Demolishing Beverley Station's historic footbridge canopy would take us back to dark days of Beeching axe - Yorkshire Post Letters

From: Dr Steve Parissien, Oxfordshire

I am writing in staunch support of Beverley Civic Society’s well-founded opposition to Network Rail’s proposal to demolish Beverley Station’s historic wooden footbridge canopy.

Network Rail’s insensitive scheme takes us back to the dark days of the Beeching axe of the 1960s and 70s, when countless railway stations and their associated structures were demolished on alleged grounds of economy or safety. If we had listened to the proponents of ‘cost-effective’ renewal then, we would have lost such national architectural treasures as Huddersfield Station, Newcastle Central Station and the Ribblehead Viaduct.

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The railway station remains one of the nation’s most evocative and distinctive building types, redolent of an era in which British industry led the world. The magnificent town of Beverley does not depend just on the Minster, the church of St Mary’s or its Georgian terraces for its renowned heritage character. The town’s railway station, too - erected to the designs of station specialist G T Andrews in 1846 - is crucial in helping to define Beverley’s unique architectural legacy.

The distinctive wooden footbridge at Beverley Station in 1964

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The splendid station footbridge of 1908 is essential to the character of the station and, indirectly, to the appeal of the historic town of Beverley. As seen at Ribblehead Viaduct, almost any historic structure can be restored; demolition is simply an easier option for those who have no interest or stake in our historic environment. I urge Network Rail to think again and withdraw this pernicious proposal.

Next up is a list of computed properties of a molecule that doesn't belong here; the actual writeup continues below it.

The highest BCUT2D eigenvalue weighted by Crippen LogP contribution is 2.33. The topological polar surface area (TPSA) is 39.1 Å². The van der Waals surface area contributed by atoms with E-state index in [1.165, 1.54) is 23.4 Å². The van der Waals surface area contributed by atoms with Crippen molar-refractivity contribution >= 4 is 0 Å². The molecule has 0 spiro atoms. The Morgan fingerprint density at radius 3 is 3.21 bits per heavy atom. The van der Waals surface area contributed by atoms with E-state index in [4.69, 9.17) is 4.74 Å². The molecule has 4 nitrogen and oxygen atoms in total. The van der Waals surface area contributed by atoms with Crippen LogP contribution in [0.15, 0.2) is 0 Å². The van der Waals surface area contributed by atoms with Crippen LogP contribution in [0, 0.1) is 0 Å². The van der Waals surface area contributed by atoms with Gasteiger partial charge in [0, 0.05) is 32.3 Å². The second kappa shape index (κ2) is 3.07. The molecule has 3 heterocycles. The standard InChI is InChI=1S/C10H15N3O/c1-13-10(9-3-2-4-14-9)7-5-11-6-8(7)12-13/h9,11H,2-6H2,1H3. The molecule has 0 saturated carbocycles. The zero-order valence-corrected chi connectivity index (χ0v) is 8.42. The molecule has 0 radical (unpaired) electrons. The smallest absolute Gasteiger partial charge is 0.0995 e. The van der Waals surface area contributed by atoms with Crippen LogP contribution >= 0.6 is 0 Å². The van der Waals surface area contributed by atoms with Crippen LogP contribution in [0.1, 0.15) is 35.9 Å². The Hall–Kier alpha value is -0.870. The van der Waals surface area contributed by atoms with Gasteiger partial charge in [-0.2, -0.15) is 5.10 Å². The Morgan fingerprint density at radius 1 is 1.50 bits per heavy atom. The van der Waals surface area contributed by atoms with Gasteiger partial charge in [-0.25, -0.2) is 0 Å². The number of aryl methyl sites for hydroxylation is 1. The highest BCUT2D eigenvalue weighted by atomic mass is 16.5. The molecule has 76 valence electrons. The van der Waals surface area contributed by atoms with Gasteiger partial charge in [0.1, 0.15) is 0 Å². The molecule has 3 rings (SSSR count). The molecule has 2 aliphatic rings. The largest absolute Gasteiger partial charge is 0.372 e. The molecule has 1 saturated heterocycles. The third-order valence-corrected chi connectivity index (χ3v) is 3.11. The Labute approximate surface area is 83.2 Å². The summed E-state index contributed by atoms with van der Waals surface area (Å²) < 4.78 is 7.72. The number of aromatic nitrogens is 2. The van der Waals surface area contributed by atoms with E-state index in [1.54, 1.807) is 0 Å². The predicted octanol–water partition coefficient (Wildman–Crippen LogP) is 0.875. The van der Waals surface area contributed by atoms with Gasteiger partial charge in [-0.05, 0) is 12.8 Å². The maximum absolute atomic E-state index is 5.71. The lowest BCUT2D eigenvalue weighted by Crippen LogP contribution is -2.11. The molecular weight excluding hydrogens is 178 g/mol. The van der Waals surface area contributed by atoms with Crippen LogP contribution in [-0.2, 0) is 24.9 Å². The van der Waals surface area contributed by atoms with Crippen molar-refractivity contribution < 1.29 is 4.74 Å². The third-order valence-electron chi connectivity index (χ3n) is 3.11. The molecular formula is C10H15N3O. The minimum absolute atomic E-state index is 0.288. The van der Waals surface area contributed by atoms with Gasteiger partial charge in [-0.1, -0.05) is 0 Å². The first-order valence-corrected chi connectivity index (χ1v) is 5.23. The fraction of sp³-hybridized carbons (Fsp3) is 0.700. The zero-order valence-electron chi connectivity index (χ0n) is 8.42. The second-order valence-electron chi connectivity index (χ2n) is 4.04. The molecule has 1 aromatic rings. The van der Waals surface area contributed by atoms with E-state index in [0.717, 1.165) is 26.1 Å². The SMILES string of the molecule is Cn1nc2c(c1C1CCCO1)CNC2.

Dr Steven Parissien is the author of The English Railway Station

Battle to save 'structurally unsound' footbridge canopy

Network Rail wants to make “significant strengthening” and alterations to the Grade II-listed bridge at Beverley Station, which is “structurally failing”, and says its removal is “unavoidable”.

The station opened in 1846 and the North Eastern Railways footbridge has cast-iron elements and timber steps, and was designed to be easily transported and bolted together on-site.

It is likely to have gone up in 1884, with the timber canopy - which is the only example of its design - added later.

In planning documents, Network Rail admits that taking the canopy down will significantly affect the appearance of the bridge, but say having considered a number of other options “the loss is unavoidable”.

No home has been found for it yet, with both the North Yorkshire Moors Railway and the National Railway Museum declining the canopy as it would be counter-productive to cover their own footbridges, which are used as vantage points to view and photograph trains.

Historic England say its loss is “regrettable, but necessary to deliver a safe structure”.

But Beverley Civic Society say the bridge has suffered a “disappointing lack of maintenance over the years” and is concerned at the loss of a “unique period structure”, which will also expose passengers to the elements when crossing the line. They add: “Should the wooden canopy be beyond repair, surely with imagination some sort of sympathetic superstructure from modern materials could be installed.”

The Beverley footbridge, along with ones at Cottingham and Filey, are the last survivors on the Hull & Scarborough line, and among only a few still in use across the country.

Beverley Station suffered during the Beeching axe period in the 1960s as its link to Pocklington, Market Weighton and York was severed when the Minsters Line was closed.